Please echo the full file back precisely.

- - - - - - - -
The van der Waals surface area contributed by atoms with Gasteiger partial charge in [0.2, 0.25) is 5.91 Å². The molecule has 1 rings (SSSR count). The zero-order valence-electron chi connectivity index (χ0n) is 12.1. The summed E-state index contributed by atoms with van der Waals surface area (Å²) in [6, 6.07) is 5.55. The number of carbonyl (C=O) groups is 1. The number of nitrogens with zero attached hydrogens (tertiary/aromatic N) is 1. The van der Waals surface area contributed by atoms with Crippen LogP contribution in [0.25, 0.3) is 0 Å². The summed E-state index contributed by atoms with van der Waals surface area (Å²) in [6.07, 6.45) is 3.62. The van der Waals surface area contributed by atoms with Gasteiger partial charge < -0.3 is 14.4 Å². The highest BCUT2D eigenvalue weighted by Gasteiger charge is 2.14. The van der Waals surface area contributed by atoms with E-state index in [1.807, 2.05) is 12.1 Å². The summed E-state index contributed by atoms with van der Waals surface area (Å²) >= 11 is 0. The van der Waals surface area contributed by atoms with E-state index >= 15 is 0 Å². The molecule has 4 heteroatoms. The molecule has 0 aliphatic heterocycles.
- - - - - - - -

The van der Waals surface area contributed by atoms with Gasteiger partial charge in [0.2, 0.25) is 5.91 Å². The molecule has 1 rings (SSSR count). The zero-order valence-electron chi connectivity index (χ0n) is 12.1. The summed E-state index contributed by atoms with van der Waals surface area (Å²) in [6, 6.07) is 5.55. The number of carbonyl (C=O) groups is 1. The number of nitrogens with zero attached hydrogens (tertiary/aromatic N) is 1. The van der Waals surface area contributed by atoms with Crippen LogP contribution in [0.25, 0.3) is 0 Å². The summed E-state index contributed by atoms with van der Waals surface area (Å²) in [6.07, 6.45) is 3.62. The van der Waals surface area contributed by atoms with Gasteiger partial charge < -0.3 is 14.4 Å². The highest BCUT2D eigenvalue weighted by Gasteiger charge is 2.14. The van der Waals surface area contributed by atoms with E-state index in [1.807, 2.05) is 12.1 Å². The summed E-state index contributed by atoms with van der Waals surface area (Å²) >= 11 is 0. The van der Waals surface area contributed by atoms with E-state index >= 15 is 0 Å². The molecule has 4 heteroatoms. The molecule has 0 aliphatic heterocycles.